There was no documentation in the clinical record of physician orders for the transport, orders to discontinue the telemetry monitoring, or orders to determine the mode of transportation the patient would require. Refer to Tag C 294 for more specific details regarding Patients #1 and #21.

-Patient #21 went to the ED on 09-25-2014 with a chief complaint of weakness and generalized body aches. Other pertinent history included Insulin Dependent Diabetes Mellitus, Hypertension, and End Stage Renal Disease (ESRD). The patient was admitted as an inpatient with physician orders including continuous telemetry monitoring. A physician's order dated 09-26-14 included: "Family to take patient to Dialysis Center before...appointment and return to unit after."

The Chief Medical Officer, the Director of Operations, and the Director of Nursing acknowledged during interviews conducted on 2/14/2015, the hospital had no policies and procedures for the transport of patients from the hospital to an outside health provider.
VIOLATION: NURSING SERVICES Tag No: C0294
**NOTE- TERMS IN BRACKETS HAVE BEEN EDITED TO PROTECT CONFIDENTIALITY**

Based on review of clinical records, hospital policies and procedures, Registered Nurse (RN) emergency room (ER) job descriptions, personnel files and interviews with staff, it was determined:

1. The hospital failed to ensure a patient with physician orders for telemetry monitoring was supervised while awaiting transportation to a dialysis provider; failed to ensure physician orders were obtained to determine the status of telemetry monitoring while off the unit; and failed to obtain physician orders for the mode of transportation the patient required from the hospital to the dialysis provider. The patient was left unattended in the waiting room of the hospital's Emergency Department (ED) for approximately 1.5 hours. The patient became unresponsive while being assisted into the transportation van and had to be brought back into the ED for resuscitation. (Patient #1). Failure of the Nursing staff to recognize a patient ordered on telemetry and placed in the ED waiting room without monitoring or notification to another licensed person resulted in the patient not being assessed for >1 hour and the patient's condition changed resulting in resuscitation.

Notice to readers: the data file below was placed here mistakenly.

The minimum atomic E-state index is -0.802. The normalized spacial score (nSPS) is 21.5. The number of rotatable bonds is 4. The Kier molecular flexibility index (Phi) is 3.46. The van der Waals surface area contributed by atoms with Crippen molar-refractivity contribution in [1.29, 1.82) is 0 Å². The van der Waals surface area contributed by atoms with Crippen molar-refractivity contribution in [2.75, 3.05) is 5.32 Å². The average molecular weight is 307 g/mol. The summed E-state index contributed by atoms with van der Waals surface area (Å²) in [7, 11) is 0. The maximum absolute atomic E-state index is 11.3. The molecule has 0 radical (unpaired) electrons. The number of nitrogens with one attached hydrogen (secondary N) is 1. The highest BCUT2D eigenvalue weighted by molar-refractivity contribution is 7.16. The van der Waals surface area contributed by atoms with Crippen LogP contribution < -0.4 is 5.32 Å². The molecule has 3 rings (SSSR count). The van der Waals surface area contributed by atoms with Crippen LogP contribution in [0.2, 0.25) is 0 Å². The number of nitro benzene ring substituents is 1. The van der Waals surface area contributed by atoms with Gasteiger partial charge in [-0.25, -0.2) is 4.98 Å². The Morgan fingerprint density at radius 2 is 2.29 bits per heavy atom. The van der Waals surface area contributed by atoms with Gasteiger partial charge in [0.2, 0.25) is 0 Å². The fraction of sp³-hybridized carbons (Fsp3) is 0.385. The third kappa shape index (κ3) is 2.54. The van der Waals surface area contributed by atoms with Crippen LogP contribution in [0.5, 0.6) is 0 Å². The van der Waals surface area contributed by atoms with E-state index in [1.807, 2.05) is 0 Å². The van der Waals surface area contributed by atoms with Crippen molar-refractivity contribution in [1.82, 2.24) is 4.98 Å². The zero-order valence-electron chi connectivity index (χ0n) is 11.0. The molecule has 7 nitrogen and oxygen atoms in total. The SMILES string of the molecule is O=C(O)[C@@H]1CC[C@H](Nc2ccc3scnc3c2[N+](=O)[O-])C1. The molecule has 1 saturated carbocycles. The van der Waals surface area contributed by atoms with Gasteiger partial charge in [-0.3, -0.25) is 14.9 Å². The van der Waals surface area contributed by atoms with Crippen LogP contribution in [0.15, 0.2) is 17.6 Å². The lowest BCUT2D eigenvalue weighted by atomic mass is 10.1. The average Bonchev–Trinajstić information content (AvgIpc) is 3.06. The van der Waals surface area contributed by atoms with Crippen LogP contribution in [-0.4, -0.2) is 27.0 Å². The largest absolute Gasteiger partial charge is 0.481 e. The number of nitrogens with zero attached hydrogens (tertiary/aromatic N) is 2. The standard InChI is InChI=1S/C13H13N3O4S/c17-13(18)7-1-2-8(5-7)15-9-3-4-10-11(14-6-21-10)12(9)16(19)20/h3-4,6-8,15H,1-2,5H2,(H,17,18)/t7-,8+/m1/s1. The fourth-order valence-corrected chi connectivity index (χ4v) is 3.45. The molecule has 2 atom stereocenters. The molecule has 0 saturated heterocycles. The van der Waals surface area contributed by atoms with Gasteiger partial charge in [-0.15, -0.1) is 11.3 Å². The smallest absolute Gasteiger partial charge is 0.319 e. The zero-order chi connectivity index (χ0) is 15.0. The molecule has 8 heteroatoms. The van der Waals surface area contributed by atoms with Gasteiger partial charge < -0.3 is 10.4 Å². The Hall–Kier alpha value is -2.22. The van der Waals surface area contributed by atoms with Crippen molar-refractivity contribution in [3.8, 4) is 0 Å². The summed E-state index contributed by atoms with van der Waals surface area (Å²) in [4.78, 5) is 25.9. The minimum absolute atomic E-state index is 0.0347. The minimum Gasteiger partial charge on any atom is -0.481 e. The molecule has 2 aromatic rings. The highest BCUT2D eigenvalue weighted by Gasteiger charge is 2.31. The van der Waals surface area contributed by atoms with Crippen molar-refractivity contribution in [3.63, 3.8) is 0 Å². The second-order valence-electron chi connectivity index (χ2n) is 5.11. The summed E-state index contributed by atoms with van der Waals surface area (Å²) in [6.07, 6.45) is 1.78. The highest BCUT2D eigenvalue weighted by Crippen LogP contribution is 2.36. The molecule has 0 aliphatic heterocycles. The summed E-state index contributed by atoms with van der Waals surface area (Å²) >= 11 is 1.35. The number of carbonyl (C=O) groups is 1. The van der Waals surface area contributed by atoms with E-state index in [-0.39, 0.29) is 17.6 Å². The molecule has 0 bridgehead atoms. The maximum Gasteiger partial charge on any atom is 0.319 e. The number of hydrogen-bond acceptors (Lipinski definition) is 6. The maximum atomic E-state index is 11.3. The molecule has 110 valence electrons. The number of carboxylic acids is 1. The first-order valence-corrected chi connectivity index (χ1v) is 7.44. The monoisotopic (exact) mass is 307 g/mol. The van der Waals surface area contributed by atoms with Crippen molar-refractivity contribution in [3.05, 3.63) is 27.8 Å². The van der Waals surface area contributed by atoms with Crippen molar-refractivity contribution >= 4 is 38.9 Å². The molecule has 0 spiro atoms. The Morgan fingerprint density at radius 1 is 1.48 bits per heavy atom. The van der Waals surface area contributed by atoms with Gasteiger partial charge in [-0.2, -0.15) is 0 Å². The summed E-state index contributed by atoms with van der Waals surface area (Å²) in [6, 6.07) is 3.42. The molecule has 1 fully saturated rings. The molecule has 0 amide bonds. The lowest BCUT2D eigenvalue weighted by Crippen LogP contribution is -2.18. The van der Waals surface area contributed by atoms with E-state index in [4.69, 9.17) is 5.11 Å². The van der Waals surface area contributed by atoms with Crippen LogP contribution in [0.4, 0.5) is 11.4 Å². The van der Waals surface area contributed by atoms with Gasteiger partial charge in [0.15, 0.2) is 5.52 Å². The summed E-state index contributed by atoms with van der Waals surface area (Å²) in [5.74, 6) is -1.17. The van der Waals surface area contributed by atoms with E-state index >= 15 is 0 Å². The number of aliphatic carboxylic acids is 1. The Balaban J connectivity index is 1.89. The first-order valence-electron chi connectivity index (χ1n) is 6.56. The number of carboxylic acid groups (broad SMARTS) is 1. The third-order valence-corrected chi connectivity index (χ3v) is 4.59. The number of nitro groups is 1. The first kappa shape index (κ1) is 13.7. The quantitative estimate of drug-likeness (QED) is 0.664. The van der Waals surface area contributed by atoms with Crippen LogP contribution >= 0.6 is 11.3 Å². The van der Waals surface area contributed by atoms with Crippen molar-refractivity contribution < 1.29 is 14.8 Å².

2. One (1) of one (1) ER patients with Chronic Obstructive Pulmonary Disease (COPD) presenting with Shortness of Breath (SOB), did not have oxygen initiated when the oxygen saturation was 83%. (Patient #3) Failure to initiate oxygen has the high potential risk of harm for a patient not being adequately oxygenated.

3. One (1) of one (1) acute care inpatients with COPD did not have oxygen administered by the RN, according to the physician's order. (Patient #3) Failure of the nursing staff to follow a physician order for oxygen administration has the high potential risk of the patient decompensating in Respiratory status.

4. The hospital failed to follow their policies and procedures to ensure new RN hires including new graduate RN's were deemed competent to follow nursing standards of care to meet the individual needs of the patients and competent to implement the facilities policies and procedures, prior to being scheduled to work independently as a staff nurse. (Staff #8, #11, and #16.) Failure to ensure staff competencies has the high potential risk of patients needs being met by qualified staff;

5. The hospital failed to ensure policies and procedures were developed and implemented including specialized training and competency validation for RN's administering intravenous Vecuronium (a skeletal muscle relaxant), and intravenous Etomidate. Two RN's administered Vecuronium (Patients #1 and #4) and one RN administered Etomidate (Patient #4) without documentation of specialized training and competency evaluation.

6. The hospital failed to ensure their policies and procedures that required specialized training and competency evaluation were followed for an RN to draw Arterial Blood Gasses (ABG's). Staff #18 drew an ABG on Patient #1 and attempted to draw an ABG on Patient #4 without documentation of the specialized training or competency evaluation.

Findings include: